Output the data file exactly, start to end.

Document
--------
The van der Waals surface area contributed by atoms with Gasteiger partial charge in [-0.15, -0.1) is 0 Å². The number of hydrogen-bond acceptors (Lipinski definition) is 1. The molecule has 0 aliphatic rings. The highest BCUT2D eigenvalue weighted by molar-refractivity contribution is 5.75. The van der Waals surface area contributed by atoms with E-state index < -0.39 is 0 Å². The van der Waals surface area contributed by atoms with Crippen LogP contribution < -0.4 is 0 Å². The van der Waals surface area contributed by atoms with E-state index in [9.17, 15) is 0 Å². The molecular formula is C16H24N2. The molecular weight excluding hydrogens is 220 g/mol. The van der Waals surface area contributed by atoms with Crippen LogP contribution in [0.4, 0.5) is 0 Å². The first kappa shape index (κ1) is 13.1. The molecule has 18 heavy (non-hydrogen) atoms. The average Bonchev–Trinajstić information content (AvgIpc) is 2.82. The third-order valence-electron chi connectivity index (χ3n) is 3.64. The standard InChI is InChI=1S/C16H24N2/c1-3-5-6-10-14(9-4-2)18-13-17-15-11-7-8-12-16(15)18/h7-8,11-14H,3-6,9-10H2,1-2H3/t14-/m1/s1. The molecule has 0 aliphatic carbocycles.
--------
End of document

The van der Waals surface area contributed by atoms with Gasteiger partial charge in [-0.15, -0.1) is 0 Å². The number of hydrogen-bond acceptors (Lipinski definition) is 1. The molecule has 0 aliphatic rings. The highest BCUT2D eigenvalue weighted by molar-refractivity contribution is 5.75. The van der Waals surface area contributed by atoms with E-state index < -0.39 is 0 Å². The van der Waals surface area contributed by atoms with Crippen LogP contribution < -0.4 is 0 Å². The van der Waals surface area contributed by atoms with E-state index in [9.17, 15) is 0 Å². The molecular formula is C16H24N2. The molecular weight excluding hydrogens is 220 g/mol. The van der Waals surface area contributed by atoms with Crippen LogP contribution in [0.4, 0.5) is 0 Å². The first kappa shape index (κ1) is 13.1. The molecule has 18 heavy (non-hydrogen) atoms. The average Bonchev–Trinajstić information content (AvgIpc) is 2.82. The third-order valence-electron chi connectivity index (χ3n) is 3.64. The standard InChI is InChI=1S/C16H24N2/c1-3-5-6-10-14(9-4-2)18-13-17-15-11-7-8-12-16(15)18/h7-8,11-14H,3-6,9-10H2,1-2H3/t14-/m1/s1. The molecule has 0 aliphatic carbocycles.